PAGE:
Over the next few years, Bill Mitchell's Shark and Mako Shark concepts steered public opinion
in the direction the C3 Corvette's styling would take in 1968, but life got more interesting in the late 1960s. America's sports car has seldom
been seriously threatened by any real competition, but the fear of a mid-engine rival drove some very cool concepts that kept
magazine covers broiling with Deep Throat exposes and prognostications. And political intrigue behind the scenes drove more
than a few decisions in the day.
Ford scared Chevy into designing the first round of mid-engine concepts when it showed the GT40-inspired Mach 2 (in
1968) and then announced it would sell the De Tomaso Pantera in Lincoln-Mercury dealers beginning in 1970. Rival camps within the Chevy empire set about designing Corvettes to answer these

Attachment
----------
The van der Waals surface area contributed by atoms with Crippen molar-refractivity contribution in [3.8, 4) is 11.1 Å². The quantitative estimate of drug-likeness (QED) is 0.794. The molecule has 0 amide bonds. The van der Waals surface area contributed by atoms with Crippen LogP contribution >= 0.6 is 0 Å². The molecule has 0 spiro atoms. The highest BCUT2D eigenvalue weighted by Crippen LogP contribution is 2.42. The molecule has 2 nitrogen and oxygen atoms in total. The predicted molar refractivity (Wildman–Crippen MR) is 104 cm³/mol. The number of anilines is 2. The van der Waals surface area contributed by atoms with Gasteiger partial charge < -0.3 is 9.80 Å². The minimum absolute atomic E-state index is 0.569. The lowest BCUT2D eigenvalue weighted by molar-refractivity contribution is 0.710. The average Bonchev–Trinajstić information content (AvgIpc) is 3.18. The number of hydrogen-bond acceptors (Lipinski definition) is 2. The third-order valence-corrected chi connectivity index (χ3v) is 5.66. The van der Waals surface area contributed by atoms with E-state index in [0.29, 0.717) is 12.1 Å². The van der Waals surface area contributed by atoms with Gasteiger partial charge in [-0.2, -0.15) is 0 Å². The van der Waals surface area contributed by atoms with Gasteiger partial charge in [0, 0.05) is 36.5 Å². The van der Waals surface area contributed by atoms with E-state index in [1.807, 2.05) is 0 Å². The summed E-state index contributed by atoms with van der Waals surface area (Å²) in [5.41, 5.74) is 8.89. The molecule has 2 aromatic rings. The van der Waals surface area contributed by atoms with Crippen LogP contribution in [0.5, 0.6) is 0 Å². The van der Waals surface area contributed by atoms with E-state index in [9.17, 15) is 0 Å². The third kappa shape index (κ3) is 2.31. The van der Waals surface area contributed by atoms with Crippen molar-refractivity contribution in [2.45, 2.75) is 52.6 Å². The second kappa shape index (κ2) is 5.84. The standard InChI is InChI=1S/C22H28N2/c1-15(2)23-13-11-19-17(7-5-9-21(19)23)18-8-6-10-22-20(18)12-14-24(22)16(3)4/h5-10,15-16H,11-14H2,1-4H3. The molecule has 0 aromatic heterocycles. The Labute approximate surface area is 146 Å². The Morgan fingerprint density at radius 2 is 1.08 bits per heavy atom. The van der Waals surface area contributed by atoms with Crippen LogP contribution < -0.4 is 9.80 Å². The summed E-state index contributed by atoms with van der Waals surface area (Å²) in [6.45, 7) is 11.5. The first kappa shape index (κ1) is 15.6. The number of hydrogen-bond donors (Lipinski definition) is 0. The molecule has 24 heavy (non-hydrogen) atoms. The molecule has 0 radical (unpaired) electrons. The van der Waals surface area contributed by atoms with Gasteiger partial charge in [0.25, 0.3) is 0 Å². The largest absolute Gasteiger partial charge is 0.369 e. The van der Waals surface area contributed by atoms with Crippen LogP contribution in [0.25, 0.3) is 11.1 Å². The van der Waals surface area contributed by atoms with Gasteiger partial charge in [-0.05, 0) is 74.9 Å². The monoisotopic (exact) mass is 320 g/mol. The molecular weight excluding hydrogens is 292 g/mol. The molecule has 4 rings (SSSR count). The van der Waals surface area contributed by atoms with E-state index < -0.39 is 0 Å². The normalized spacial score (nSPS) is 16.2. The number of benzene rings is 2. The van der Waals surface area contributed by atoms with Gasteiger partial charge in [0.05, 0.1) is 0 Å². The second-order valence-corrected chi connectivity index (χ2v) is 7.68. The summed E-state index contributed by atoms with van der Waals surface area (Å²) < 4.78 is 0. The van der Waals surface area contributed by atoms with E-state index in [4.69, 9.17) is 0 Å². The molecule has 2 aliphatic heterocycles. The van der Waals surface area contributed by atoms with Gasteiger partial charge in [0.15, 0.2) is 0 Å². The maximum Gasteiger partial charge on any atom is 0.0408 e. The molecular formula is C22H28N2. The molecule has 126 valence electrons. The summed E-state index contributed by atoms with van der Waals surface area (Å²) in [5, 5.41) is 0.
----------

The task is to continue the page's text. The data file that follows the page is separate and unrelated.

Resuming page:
threats. Frank Winchell's R&D team built the first, dubbed Astro II, powered by a big-block 427 driving through an anemic
Pontiac Tempest transaxle. Corvette chief engineer Zora Arkus-Duntov's team built the second, known simply as XP-882,
using more production-viable Toronado drivetrain parts.
Competition improves any breed, but in any contest to design the next Corvette the smart money
was always bet on the Duntov project. Motor Trend drove the Astro II, but at such low speed that we commented only on its
cramped seating position. Of Duntov's New York show car we hyperbolized: "Chevrolet roared out of the sun with the throttle wide-open and the wind shrieking and watched their tracers stitch into
the shining sides of the new De Tomaso," concluding that Chevrolet "needs the mid-engine car to sustain the dreamlike idealism
of [its] devoted followers." Nevertheless, freshly ascended Chevy boss John DeLorean called a halt to round one on account
of excessive cost and realization that the competition posed no real threat.